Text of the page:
BitTorrent for Beginners

What's the Best BitTorrent Client?

The official BitTorrent client is called "BitTorrent," the term "BitTorrent" usually refers more generally to the protocol used to transfer files, not necessarily the particular client app you're using to download the those files.

Dozens of BitTorrent clients exist. You can download torrents straight from your browser if you use Opera, you can run BitTorrent from a Java app with BitLet, and a short-lived iPhone app called IS Drive even let you use BitTorrent from your phone. For use with a PC, however, a few apps stand out from the pack.

µTorrent is a lightweight, speedy BitTorrent client.
µTorrent--widely identified as "uTorrent," though the character µ is a lowercase Greek mu (equivalent to an m in English), and not a lowercase Greek upsilon [?] (equivalent to a u in English)--is a lightweight-yet-full-featured client app offered by BitTorrent, Inc. itself. It's easy enough to use, very good for managing a library of torrents, and includes plenty of networking tweaks for advanced users. µTorrent doesn't manage your media library or include a built-in player, so it's great if you want to download media files but then use separate apps to organize and play them.

Vuze can be your one-stop shop for HD video.
On the other hand, if you want to use the same app to download, organize, play back, and even share your media over the network, check out Vuze, an ad-supported BitTorrent client which handles all of the above functions in one app. The fee-based Vuze Plus service includes DVD burning and antivirus features for an $25/year.

Use Miro to manage your media from multiple sources.
Miro is an all-in-one client similar to Vuze, but it includes more-robust features for pulling audio and video from other sources besides torrents--podcasts, RSS feeds, YouTube subscriptions, and more.

For micromanaging your downloads while you're on the go, both µTorrent and Vuze have remote-access options that, when activated, let you log in to your home PC and manage your downloads with a Web app.

Why Does My NAS Drive/Wireless Router/Media Streaming Box Have BitTorrent?

Over the past two years, we've been seeing apps with BitTorrent embedded in them finding their way into a handful of devices, including NAS drives, media streamers, and wireless routers. It's a fairly natural fit: Many people use BitTorrent to download movies, music, and TV shows, so these devices can download, store, and stream to your PC or TV without your having to leave the PC on all the time.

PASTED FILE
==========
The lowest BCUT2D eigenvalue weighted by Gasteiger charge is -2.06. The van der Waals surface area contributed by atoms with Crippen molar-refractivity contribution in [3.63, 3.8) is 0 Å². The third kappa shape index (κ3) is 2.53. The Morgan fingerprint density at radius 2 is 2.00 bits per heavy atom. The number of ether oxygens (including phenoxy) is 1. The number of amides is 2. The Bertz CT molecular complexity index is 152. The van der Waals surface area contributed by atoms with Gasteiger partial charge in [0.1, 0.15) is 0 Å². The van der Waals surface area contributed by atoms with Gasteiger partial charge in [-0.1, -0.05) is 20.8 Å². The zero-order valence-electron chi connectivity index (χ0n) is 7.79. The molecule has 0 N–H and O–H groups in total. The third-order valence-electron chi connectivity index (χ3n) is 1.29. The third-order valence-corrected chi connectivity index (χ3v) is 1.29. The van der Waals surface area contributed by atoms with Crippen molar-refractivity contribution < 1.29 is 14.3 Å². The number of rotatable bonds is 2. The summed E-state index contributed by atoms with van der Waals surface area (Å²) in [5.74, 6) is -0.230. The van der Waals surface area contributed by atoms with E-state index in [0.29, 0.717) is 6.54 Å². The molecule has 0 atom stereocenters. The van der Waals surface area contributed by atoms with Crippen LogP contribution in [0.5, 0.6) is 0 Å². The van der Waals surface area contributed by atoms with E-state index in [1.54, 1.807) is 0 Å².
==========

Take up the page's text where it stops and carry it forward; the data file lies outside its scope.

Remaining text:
The actual client software included differs from device to device, but most of them use a Web app nested within the device's management page. Buffalo, for example, has licensed the official BitTorrent app, so the Web app is essentially a modified version of the µTorrent Web client. Keep in mind that you still have to find the actual .torrent files yourself.

Is BitTorrent Safe?

Well, that depends.

In our article "The 17 Most Dangerous Places on the Web," we wrote that illegal file-sharing sites can leave you open to malware infection. Because so many people use BitTorrent for swapping copyrighted material, it also qualifies as a security risk.There's no guarantee that anyone has screened the files shared via BitTorrent, and some pirates might try to make money by hiding malware in your downloads and then selling access to your computer, or by adding your PC to a botnet of infected PCs.

Still, nothing about the file-sharing protocol itself makes BitTorrent more dangerous than any other method of transferring files. If your system gets infected with malware from a file downloaded via BitTorrent, the culprit is the tainted file, not the fact that you downloaded it via BitTorrent. Had you opened the same file as an e-mail attachment, it would have introduced the same infection.

Whether you use BitTorrent to download OpenOffice or each episode of The Office, there are a few things you can do to help yourself stay safe while using it:

  • When you search a tracker site for a .torrent file, read the comments about a file before downloading it. If a popular file is infected with something, someone else has probably already downloaded it, found the malware, and posted a message warning others.
  • Vet your torrent trackers thoroughly. Lots of Web sites contain fake torrent search listings. If it seems as though real people aren't posting on the site, don't use it.
  • Don't use BitTorrent without some form of antivirus. Even a free antivirus app like Microsoft Security Essentials, if properly updated, can help keep you somewhat safe.

Have your own BitTorrent tips, tricks, or horror stories? Share them in the comments!

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